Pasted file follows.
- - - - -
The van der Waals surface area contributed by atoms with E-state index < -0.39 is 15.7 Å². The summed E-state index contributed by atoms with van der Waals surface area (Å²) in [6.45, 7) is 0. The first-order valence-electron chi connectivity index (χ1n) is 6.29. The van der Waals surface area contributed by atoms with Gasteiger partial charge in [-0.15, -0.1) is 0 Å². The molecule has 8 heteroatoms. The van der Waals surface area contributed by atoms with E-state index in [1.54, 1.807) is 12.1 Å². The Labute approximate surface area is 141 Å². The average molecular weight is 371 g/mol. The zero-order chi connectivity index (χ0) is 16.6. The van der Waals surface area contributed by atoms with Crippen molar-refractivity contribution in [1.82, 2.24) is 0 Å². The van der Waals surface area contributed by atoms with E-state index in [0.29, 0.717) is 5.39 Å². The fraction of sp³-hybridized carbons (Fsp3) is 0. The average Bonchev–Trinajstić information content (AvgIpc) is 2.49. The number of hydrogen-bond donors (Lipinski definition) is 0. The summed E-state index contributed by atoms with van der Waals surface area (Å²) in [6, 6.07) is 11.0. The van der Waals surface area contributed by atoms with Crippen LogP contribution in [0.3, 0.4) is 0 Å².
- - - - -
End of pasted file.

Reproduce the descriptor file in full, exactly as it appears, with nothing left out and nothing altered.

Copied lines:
The van der Waals surface area contributed by atoms with E-state index < -0.39 is 15.7 Å². The summed E-state index contributed by atoms with van der Waals surface area (Å²) in [6.45, 7) is 0. The first-order valence-electron chi connectivity index (χ1n) is 6.29. The van der Waals surface area contributed by atoms with Gasteiger partial charge in [-0.15, -0.1) is 0 Å². The molecule has 8 heteroatoms. The van der Waals surface area contributed by atoms with E-state index in [1.54, 1.807) is 12.1 Å². The Labute approximate surface area is 141 Å². The average molecular weight is 371 g/mol. The zero-order chi connectivity index (χ0) is 16.6. The van der Waals surface area contributed by atoms with Crippen molar-refractivity contribution in [1.82, 2.24) is 0 Å². The van der Waals surface area contributed by atoms with E-state index in [0.29, 0.717) is 5.39 Å². The fraction of sp³-hybridized carbons (Fsp3) is 0. The average Bonchev–Trinajstić information content (AvgIpc) is 2.49. The number of hydrogen-bond donors (Lipinski definition) is 0. The summed E-state index contributed by atoms with van der Waals surface area (Å²) in [6, 6.07) is 11.0. The van der Waals surface area contributed by atoms with Crippen LogP contribution in [0.3, 0.4) is 0 Å².